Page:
Fact or Myth: Weather Affects Arthritic Joint Pain
46 million Americans suffer from arthritis.
The onset of cold weather or rain can be detected by joint pain—just as a patient suffering from arthritis. Can medical science explain this mystery?
If you've ever had an eccentric family member predict the rain simply by the pain of an arthritic knee, you're probably not alone. As far as health-related myths go, there may not be one more infamous than the supposed connection between weather conditions and the onset of arthritic symptoms.
But from a scientific view, how does the theory hold up? According to James Fant, MD, associate professor of medicine and director of rheumatology at the School of Medicine's University Specialty Clinics, there appears to be a definite connection.
Although it remains a vague science, Fant explains the connection in simple terms. "I may not be able to explain the exact mechanism—whether they're humidity or differences in the barometric pressure and how they translate into causing symptoms," said Fant. "But I believe there is a connection simply because I've heard too many patients tell me that they are absolutely sure when it's going to rain because their knees will hurt more."
Fant explains that there are different theories about why weather would affect arthritic conditions—the most common theory concerning barometric pressure.
Cold weather is another mechanism that could translate into arthritic symptoms, according to Fant. In the same way that a decrease in barometric pressure decreases swelling of an inflamed joint, cold weather would have the opposite effect. Fant said that if cold temperatures shrink tissue down, it pulls on nerves, thereby causing pain.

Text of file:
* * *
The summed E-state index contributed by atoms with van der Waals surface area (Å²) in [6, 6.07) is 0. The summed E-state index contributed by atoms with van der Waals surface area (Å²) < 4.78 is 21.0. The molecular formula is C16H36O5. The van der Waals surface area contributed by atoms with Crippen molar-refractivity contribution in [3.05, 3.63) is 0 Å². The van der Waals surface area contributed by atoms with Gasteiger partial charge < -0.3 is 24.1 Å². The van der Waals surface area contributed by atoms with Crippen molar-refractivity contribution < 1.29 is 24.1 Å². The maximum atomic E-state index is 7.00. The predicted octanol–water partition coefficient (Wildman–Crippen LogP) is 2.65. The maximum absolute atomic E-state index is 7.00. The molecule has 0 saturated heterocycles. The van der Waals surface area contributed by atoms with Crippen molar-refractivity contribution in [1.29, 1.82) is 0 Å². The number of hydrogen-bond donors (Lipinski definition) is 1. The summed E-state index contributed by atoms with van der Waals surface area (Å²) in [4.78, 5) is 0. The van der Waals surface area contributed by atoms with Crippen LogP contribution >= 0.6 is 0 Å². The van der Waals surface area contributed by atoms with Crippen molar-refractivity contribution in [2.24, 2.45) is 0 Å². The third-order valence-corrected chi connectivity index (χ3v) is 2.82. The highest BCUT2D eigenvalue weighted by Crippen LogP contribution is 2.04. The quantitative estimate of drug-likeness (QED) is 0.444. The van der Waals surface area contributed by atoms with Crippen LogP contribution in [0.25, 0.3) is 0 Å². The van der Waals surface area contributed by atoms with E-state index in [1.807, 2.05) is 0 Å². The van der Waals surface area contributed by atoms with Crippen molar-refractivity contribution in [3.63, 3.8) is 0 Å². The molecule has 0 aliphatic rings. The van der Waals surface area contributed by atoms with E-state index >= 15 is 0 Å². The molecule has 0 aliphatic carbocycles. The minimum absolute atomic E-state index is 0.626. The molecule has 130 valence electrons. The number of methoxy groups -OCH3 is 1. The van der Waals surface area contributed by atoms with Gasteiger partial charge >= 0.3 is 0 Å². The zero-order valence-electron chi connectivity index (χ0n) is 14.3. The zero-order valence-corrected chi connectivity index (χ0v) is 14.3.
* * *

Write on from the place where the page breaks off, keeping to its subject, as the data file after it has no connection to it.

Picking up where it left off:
"A lot of the rheumatic conditions I treat become worse with a sedentary lifestyle—a condition that is more prevalent in the winter months," said Fant. "During winter, many people lead a less active lifestyle and their joints tend to stiffen up. This is commonly referred to as gelling, where your joints become ‘gelled' because you are sitting in one position too long and it causes pain and stiffness."
Beyond rheumatoid or osteoarthritis, Fant also says that the patients he sees for lupus can be directly affected by weather conditions.
"I've treated lupus patients with a condition called Raynaud's syndrome," said Fant. "Raynaud's causes cold-induced vasospasms—or decreased blood supply in the hands—and it can definitely worsen in colder conditions." Fant also says that two-thirds to three-fourths of all lupus patients suffer from photosensitivity. For lupus patients, prolonged exposure to the sun can result in skin rashes in addition to activating the internal features of lupus, like kidney disease, arthritis and pleurisy.
"With the more prevalent arthritis types like osteoarthritis or rheumatoid arthritis, sun exposure, because it provides warmth, can make you feel better. There's no evidence that it actually changes the condition but it can affect you symptomatically in a positive way."
Beyond weather-related symptoms, Fant says there are over 120 diagnosed conditions that result in arthritis or joint pain.
For more information, contact the University Specialty Clinic's Division of Rheumatology at 803-540-1000.
With practicing physicians who also teach at the University of South Carolina School of Medicine, University Specialty Clinics® represents a partnership between academic medicine, community hospitals, healthcare organizations and private clinicians.
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